I think the question about the money pales in comparison to those. But if you made me answer it, I’d say … I don’t love the arrangement, but I can understand how they got there. I just think they’re looking at the wrong thing.

our new admin crashed the company car and lied about it

2. Eating disorder accommodations at a work retreat

I’ve recently been diagnosed with Avoidant Restrictive Food Intake Disorder, a lesser known and in my case non-life-threatening eating disorder. Basically, for me, it means I have an extremely limited diet; there are probably 20 or so safe foods that I sustain myself on. This is something I’ve struggled with my entire life but have only recently sought out treatment for, and it’s something I still have a lot of shame around. I’ve been seen as the “picky eater” and the butt of many jokes in social and family situations.

My company is mostly remote, but we have an all-staff week-long retreat once a year, where every dinner and lunch are pre-fixed company-wide meals. Last year, this meant I would fill up my plate and push food around with my fork until I could sneak off and go buy a meal I could eat (on my own dime), gorge myself on snacks I packed, or not eat.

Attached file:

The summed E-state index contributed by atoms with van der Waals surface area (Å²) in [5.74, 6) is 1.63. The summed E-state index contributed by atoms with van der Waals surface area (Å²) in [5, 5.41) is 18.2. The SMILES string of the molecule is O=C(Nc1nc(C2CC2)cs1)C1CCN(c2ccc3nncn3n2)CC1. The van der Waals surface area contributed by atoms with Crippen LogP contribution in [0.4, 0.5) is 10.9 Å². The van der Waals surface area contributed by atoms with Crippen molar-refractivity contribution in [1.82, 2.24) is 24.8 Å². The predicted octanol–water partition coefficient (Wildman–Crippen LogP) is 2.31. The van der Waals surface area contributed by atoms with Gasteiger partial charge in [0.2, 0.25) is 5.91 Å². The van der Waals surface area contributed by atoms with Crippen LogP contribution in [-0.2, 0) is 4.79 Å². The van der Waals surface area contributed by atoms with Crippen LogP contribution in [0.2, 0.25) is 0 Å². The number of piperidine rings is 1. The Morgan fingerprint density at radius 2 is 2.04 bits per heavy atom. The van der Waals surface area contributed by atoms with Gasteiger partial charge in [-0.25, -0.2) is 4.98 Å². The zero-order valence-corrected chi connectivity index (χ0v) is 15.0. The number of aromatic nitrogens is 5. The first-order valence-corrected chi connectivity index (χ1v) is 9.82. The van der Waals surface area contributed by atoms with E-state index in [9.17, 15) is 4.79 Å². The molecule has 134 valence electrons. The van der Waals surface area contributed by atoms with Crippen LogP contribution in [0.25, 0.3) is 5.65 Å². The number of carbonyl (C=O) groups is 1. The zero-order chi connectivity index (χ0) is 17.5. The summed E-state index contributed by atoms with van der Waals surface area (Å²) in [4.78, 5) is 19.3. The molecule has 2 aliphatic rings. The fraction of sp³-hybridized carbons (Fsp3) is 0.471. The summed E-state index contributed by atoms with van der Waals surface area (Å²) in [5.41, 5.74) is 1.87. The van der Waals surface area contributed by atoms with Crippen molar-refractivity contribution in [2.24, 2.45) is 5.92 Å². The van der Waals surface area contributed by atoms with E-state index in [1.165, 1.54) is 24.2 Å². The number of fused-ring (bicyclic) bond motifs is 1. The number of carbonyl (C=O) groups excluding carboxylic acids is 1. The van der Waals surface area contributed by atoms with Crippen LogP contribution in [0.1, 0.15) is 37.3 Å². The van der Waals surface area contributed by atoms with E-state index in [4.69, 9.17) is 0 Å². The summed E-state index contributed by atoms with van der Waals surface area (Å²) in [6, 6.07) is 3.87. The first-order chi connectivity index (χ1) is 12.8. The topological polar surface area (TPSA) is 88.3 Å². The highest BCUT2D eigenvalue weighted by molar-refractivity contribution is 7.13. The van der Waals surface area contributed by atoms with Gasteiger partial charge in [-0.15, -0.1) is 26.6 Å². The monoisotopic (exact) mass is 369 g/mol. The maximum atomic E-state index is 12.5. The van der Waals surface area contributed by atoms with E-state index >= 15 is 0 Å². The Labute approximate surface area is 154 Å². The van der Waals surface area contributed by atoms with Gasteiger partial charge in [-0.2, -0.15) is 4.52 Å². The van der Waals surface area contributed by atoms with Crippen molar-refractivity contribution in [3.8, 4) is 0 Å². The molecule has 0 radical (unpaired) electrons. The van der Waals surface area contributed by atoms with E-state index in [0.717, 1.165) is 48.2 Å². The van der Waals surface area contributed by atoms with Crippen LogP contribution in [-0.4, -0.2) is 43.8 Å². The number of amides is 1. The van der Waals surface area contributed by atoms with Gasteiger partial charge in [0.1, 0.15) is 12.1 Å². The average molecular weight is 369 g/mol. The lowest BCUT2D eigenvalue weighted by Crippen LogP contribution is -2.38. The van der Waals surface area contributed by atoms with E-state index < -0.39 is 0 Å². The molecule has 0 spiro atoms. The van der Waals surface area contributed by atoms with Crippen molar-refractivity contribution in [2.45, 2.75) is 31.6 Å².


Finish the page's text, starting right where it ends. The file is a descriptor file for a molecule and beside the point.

Planning for this year’s retreat is already underway. I understand that feeding 75 people for a week isn’t easy and that you aren’t always going to love what’s ordered by your company. But 6 days straight of not being around any of my safe foods is hard on me. I don’t want them to pick restaurants or the catering for the entire org solely on whether or not there is something I can eat on the menu. But is there a way I can explain my situation without getting to specific and ask for a stipend to cover the cost of separate meals I’ll actually eat?

Say this: “I have an extremely restricted diet for medical reasons and I can’t eat most catered meals. Last year I wasn’t able to eat anything that was served at the retreat. This year, would it be possible for me to get reimbursed for buying my own lunches and dinners?”